Bright teenagers create award-winning app at National Museum of Computing at Bletchley Park.

Three teenagers created an app at the National Museum of Computing  that is designed to prevent motorists from putting the wrong fuel in their cars. James Thatcher, Julien Vertz, and Raoul Vangerow. PNL-150408-151019001
Three teenagers created an app at the National Museum of Computing that is designed to prevent motorists from putting the wrong fuel in their cars. James Thatcher, Julien Vertz, and Raoul Vangerow. PNL-150408-151019001

An app designed to stop motorists from putting the wrong fuel in their car has won an award.

A team from The National Museum of Computing (TNMOC) who developed the app won Best in Show at the Young Rewired State Festival of Code last weekend.

Eleven young coders developed four different apps for smartphones and tablets in the home of Colossus at the museum on Bletchley Park to compete at the Festival of Code, the world’s largest hackathon for young people. The finals were held in Birmingham.

The winning app was created at TNMOC by James Thatcher, 10, Raoul Vangerow, 14 and Julien Vertz, 17.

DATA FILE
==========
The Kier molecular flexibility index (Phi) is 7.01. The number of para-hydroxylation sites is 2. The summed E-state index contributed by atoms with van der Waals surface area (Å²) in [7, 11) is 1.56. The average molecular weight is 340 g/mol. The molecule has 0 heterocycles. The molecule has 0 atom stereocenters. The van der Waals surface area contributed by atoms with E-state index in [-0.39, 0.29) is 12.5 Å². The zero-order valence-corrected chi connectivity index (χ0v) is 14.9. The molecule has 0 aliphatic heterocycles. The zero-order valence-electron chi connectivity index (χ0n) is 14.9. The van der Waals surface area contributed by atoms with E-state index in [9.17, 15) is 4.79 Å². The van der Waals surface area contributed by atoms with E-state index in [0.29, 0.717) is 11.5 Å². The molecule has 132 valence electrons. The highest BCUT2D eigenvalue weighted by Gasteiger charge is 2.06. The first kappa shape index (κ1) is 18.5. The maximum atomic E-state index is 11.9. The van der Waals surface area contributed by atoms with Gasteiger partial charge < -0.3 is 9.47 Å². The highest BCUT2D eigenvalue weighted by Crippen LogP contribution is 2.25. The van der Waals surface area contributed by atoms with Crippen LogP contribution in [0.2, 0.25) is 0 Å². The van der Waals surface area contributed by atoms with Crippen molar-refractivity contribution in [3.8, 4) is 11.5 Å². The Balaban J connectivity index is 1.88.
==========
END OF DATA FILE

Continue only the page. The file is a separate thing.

The app is called PUMPS and is designed to make sure no-one puts the wrong fuel in their vehicle when filling up at a garage.

Using publicly available data, their app identifies a vehicle’s number plate when it pulls onto a filling station forecourt, links it with data held by the DVLA to find out the engine and model number, and communicates with the filling station to disable the fuel pumps that would deliver the wrong fuel to the vehicle.

The judges said they were very impressed by the research and coding that went into the project and by its highly desirable purpose.

The PUMPS app is currently at design stage and it not yet publicly available for use.

Other inventive apps created at TNMOC during the week were two music player apps, one of which responded to what was onscreen to play music appropriate for the concentration required by the work being performed. Another app that amused the judges was one that measured distances in all sorts of crazy distances, like the number of chessboards between Milton Keynes and Bedford.

Dave Sussman, the TNMOC volunteer who co-ordinated the event at The National Museum of Computing, said: “The teams of competitors and mentors were fantastic. They worked incredibly well in teams, everyone contributing their own particular skills to create inspired apps. For one of the teams to win Best in Show was beyond our expectations and delighted everyone at TNMOC who took part. The future looks very bright for British industry!”

Through Summer Bytes in August and at weekends throughout the year, TNMOC offers free introductions to coding for youngsters.